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“I can’t think normally”: how are the hearings on the extradition of Assange

The next hearing on the extradition of WikiLeaks founder Julian Assange will take place on November 18. According to the allegations, in the United States he can be sent to prison for up to 175 years. Shortly before this, the UN announced London’s refusal to investigate Assange’s possible torture in prison. Experts are sure that Western states, using the example of the case of the founder of WikiLeaks, demonstrate double standards of justice, and the trial of a detained journalist is a political process.

The next hearing on the extradition of WikiLeaks founder Julian Assange will be held on November 18, the Westminster Magistrate Court in London ruled.

“The next hearing will be held on November 18 ... The defendant can participate by video link from the prison where he is serving his sentence,” the judge said, referring to the Belmarsh correctional facility in which Assange is located. Her words are quoted by RIA Novosti.

Note that at today's meeting Assange was present in person. According to RIA Novosti, after Assange appeared, the judge asked him if he could confirm the name and date of birth. The WikiLeaks founder answered this question in the affirmative.

It is noteworthy that the “guest” tribune of the court was completely filled, since many supporters of Assange came to the courtroom. They were also present at the meeting building and demanded the release of the founder of WikiLeaks.

However, at the end of the meeting, the trial judge asked Assange if he understood what was happening in court today.

"Not really. I can’t think normally," he said.

According to the judge, the process will be continued in three stages, at each of which the parties will present their arguments. Hearings will also be held in December, January and February, and in essence the case will be considered at the end of February, as planned.

In turn, Assange’s defense asked the court to postpone the hearing for three months, explaining this need by the complexity of the process.

According to the representative of Assange, only last week they were transferred documents on the case. They are sent by mail, and the founder of WikiLeaks in prison does not have access to a computer.

“The issues raised in this case are complex and require the collection of evidence and research by their lawyers,” he said.

In addition, the defense considers it necessary to reflect in the case that the United States "intercepted" messages while Assange was communicating with lawyers while he was at the Embassy of Ecuador.

Commenting on the position of Western justice in the situation with Assange, the executive director of the monitoring organization CIS-EMO Stanislav Byshok drew attention to the difference in the Western public's perception of the activities of the founder of WikiLeaks and some American officials.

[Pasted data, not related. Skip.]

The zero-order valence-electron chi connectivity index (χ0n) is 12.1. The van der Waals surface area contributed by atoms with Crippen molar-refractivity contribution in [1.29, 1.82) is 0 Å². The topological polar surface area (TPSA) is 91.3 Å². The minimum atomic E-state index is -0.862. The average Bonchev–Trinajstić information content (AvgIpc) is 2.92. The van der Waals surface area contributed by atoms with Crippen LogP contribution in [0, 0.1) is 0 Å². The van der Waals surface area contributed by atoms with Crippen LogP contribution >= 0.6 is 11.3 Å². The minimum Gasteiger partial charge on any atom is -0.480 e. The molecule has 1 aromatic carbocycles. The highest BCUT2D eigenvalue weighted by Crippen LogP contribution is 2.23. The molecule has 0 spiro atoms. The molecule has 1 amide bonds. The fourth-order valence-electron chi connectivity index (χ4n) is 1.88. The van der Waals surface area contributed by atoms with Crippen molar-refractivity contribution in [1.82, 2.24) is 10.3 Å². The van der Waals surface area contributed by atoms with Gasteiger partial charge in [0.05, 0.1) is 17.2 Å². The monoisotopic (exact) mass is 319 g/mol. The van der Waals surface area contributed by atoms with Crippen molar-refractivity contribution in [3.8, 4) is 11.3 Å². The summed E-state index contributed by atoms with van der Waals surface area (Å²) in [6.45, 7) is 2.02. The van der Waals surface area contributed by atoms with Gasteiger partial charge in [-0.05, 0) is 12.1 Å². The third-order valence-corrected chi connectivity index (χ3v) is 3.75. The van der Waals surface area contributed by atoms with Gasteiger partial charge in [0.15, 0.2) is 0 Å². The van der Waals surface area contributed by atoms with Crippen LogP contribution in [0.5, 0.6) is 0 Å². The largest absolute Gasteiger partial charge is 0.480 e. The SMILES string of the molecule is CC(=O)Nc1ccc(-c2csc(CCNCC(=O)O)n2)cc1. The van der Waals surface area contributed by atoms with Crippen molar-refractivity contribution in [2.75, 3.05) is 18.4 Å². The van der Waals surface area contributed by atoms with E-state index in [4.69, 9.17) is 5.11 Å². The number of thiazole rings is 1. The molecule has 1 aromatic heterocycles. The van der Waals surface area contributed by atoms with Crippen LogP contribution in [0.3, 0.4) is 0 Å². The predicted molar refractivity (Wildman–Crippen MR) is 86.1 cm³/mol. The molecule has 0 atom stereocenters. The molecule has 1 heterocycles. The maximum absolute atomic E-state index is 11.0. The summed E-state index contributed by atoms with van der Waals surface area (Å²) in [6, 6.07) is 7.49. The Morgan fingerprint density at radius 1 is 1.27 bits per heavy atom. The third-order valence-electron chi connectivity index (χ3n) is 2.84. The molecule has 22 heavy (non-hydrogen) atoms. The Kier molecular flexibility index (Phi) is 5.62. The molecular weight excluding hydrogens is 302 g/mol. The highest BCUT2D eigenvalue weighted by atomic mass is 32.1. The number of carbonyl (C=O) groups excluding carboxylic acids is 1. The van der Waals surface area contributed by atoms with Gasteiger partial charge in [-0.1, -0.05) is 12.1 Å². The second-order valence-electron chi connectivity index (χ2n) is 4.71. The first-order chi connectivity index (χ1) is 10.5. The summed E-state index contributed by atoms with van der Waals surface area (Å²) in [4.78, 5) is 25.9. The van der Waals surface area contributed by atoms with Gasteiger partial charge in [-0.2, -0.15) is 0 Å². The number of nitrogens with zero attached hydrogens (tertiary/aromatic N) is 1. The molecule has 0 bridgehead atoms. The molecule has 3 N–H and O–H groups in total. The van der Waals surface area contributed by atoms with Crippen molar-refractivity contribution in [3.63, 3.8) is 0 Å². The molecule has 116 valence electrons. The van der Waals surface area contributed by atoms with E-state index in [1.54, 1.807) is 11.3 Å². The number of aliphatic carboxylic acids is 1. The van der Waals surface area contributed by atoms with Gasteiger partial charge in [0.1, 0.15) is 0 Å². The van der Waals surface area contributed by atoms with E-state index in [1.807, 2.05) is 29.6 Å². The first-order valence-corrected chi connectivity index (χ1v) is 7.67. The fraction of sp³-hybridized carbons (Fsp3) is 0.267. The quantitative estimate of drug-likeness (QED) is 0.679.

“The paradox: on the one hand, Assange, who faces an infinite number of life sentences, on the other hand, for example, American top officials who“ merge ”information about confidential negotiations, for example, Trump with Zelensky,” the expert said in an interview with RT.

Tortures Assange at UN

Recall that Assange spent about seven years at the Embassy of Ecuador in London. He came to the diplomatic mission with a request for political asylum in June 2012, and in April 2019 the British police detained him in the embassy building.

In turn, shortly after these events, the President of Ecuador, Lenin Moreno, stated that the British authorities in an interview with him denied the possibility of Assange being extradited to a state where torture or the death penalty awaits the journalist.

In May, a court in London sentenced Assange to 50 weeks in prison for violating bail conditions. Later that month, the US Department of Justice brought 17 new charges against Assange. The department said that Assange could face up to 175 years in prison.

Later, UN Special Rapporteur on Torture, Niels Meltzer drew attention to cases of abuse by Assange in a British prison. A representative of the organization sent a letter to the British authorities calling for an investigation, but official London rejected the relevant charges, Meltzer said in an interview with RT.

“For four months I have not received any response at all. The UK later sent a very short letter, literally two paragraphs, in which it rejected all allegations of involvement in the ill-treatment of Julian Assange,” Meltzer said.

He noted that the UK is a party to the UN Convention against Torture, which obliges all signatory countries to promptly conduct impartial investigations if there are sufficient grounds for this.

“That is, the agreement, with all obviousness, requires London to conduct an objective investigation,” the UN Special Representative emphasized.

Speaking about the behavior of the British authorities, Deputy Director of the Institute of History and Politics of the Moscow State Pedagogical University Vladimir Shapovalov told RT about the double standards policy resorted to by London.

“In fact, we are witnessing a situation in which representatives of Western non-governmental and state structures constantly position themselves as leaders of the movement for the humanization of the rights of prisoners, and on the other hand, in this particular case, Western human rights defenders and state structures prefer not to pay attention to what is happening in certain western countries, ”the expert noted.

“I think that this is a political process from start to finish, therefore, there can be no talk of any justice as such,” the expert summed up.

Teller Report

“I can’t think normally”: how are the hearings on the extradition of Assange

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